• A budget of $7 million was authorized for the upcoming round. This represents an increase of $2 million from the previous round. The allocations for each of the four program activities are listed below.
  • Projects involving all statutorily defined renewable energy resources are eligible for funding.
  • The additional $2 million were allocated to Activities 1 and 2.

 

Optional Available Funds Per Activity for 2020 Program Year
Activity Maximum grant request Available funds per activity
1. Renewable Energy + Energy Storage 22% up to $250,000

(solar PV only)

$2.5 million
$500,000 (other RE)
$250,000 (energy storage system)
$500,000 (solar + storage)
$750,000 (other RE + storage)
2. Energy Efficiency + Demand Response $1 million $3 million
3. Electric + RNG Vehicles + Infrastructure $100,000 $1 million
4. Comprehensive Energy Planning $100,000 $500,000
Total $7 million

 

The Commission also approved a timeline for the upcoming round of funding, the milestones of which appear in the table below.

 

Tentative 2020 Energy Innovation Grant Program Year Timeline
Date Activity
9/2020 PSC consideration of 2020 Grant Program Design – final order issued
10/2020 Final order issued; Circulate RFP 90-day application period
1/2021 Applications due
2/2021 Review and score proposals
Spring 2021 2020 EIGP Award recommendations considered; announce awards
Spring 2021 Contract negotiations; sign award agreements

 

PSC Approves Xcel Energy’s Electric Vehicle Programs

PSC Approves Xcel Energy’s Electric Vehicle Programs

On Thursday, June 18th the Wisconsin Public Service Commission (PSC) unanimously approved Xcel Energy’s three pioneering electric vehicle (EV) programs. Xcel, whose western Wisconsin service territory includes Eau Claire, La Crosse and Ashland, proposed two residential programs in addition to a commercial pilot program, all intended to reduce the upfront cost of installing electric vehicle charging infrastructure. These programs will make it easier and more affordable for individuals and businesses to install electric vehicle chargers and commit to driving electric.

In 2014, Madison Gas & Electric’s Charge@Home electric vehicle pilot program was approved by the PSC. Charge@Home launched in 2016, and like Xcel’s programs, it aims to help with the obstacles of EV adoption. Xcel’s two residential programs mark the first time a full-fledged electric vehicle program has been approved in Wisconsin.


Residential Programs

Under both of the residential programs, Xcel will install and maintain ownership of a level 2 charger on the customer’s property, provided the customer owns an electric vehicle. Customers will have the option of paying more upfront coupled with a lower monthly fee through their “pre-pay” option, or taking a “bundled” approach and paying more per month while foregoing the upfront charge. While customers will end up paying back the cost of the system over time, Xcel’s ownership of the charger means the expense of upkeep and replacement (if necessary) will be paid for by Xcel.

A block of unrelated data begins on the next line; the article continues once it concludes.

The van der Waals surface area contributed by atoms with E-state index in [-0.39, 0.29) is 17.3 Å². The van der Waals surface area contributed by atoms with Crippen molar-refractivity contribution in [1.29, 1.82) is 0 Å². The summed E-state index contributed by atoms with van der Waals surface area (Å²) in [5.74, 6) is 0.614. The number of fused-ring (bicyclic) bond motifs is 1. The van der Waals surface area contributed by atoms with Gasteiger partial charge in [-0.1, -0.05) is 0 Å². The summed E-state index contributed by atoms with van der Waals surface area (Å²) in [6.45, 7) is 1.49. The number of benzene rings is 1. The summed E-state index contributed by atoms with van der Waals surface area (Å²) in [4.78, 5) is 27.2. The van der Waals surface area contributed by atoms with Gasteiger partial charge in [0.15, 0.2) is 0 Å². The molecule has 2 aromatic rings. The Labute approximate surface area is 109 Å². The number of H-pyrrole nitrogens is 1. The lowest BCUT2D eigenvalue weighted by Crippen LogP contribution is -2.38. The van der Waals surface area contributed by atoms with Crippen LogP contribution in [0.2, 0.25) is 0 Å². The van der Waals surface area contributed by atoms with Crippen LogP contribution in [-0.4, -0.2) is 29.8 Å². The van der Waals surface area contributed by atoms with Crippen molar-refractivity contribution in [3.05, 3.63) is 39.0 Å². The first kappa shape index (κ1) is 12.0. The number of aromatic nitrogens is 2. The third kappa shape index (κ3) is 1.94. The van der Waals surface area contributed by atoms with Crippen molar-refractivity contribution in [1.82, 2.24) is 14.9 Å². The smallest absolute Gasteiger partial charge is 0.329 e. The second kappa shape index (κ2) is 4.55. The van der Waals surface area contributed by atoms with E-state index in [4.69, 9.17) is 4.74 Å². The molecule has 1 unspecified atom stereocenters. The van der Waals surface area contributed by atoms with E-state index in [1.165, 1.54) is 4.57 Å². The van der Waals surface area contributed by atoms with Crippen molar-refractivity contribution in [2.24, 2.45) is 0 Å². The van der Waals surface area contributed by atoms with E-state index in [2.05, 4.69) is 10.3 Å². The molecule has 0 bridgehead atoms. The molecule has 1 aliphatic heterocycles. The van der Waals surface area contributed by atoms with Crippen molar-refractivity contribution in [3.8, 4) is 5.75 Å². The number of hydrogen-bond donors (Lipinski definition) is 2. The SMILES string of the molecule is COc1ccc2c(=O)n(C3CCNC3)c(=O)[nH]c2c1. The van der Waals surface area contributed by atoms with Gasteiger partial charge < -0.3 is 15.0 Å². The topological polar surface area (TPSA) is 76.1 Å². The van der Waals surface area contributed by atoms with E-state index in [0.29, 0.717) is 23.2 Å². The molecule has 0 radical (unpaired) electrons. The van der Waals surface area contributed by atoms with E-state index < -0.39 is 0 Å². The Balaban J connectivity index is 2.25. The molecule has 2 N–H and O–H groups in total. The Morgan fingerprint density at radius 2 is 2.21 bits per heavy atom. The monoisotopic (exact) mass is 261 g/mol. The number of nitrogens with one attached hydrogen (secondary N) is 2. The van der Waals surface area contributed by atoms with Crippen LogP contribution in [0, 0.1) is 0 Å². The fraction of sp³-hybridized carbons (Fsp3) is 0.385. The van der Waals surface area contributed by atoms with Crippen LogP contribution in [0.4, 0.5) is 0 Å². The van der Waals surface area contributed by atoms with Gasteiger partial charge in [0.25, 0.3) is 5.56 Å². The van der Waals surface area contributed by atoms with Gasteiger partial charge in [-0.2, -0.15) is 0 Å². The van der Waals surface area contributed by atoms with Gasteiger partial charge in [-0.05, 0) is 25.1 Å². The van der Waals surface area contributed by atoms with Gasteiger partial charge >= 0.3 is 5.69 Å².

Under one of the programs, the electric vehicle charger will meter the electricity used to charge the car, which will be billed on its own EV-only time-of-use rate.* This means that customers can take advantage of the cost savings of charging their EV using inexpensive electricity overnight without having to switch their whole house to a time-of-use rate or install a second meter.

The second residential program is for customers who have on-site solar generation or who already use a time-of-use rate. This program is patterned after the first, except that the electric vehicle charging will not be put on its own rate. The whole home, including the EV charging, will be billed at Xcel’s existing residential time-of-use rate.


Commercial Pilot Program

Xcel will also run a commercial electric vehicle pilot program. In this pilot, Xcel will be studying an alternative to current line extension* rules. The utility will help customers finance the cost of make-ready infrastructure* needed for EV charging stations, which includes all necessary electrical equipment to operate the stations. Customers will pay the utility back over time as they use more electricity to charge their cars. The commercial customer would also have the option of letting Xcel own the charging stations, not just the make-ready, in which case the customer would pay an additional monthly fixed fee. These options will help commercial customers bring down what can sometimes be a very high upfront cost to install make-ready and charging infrastructure.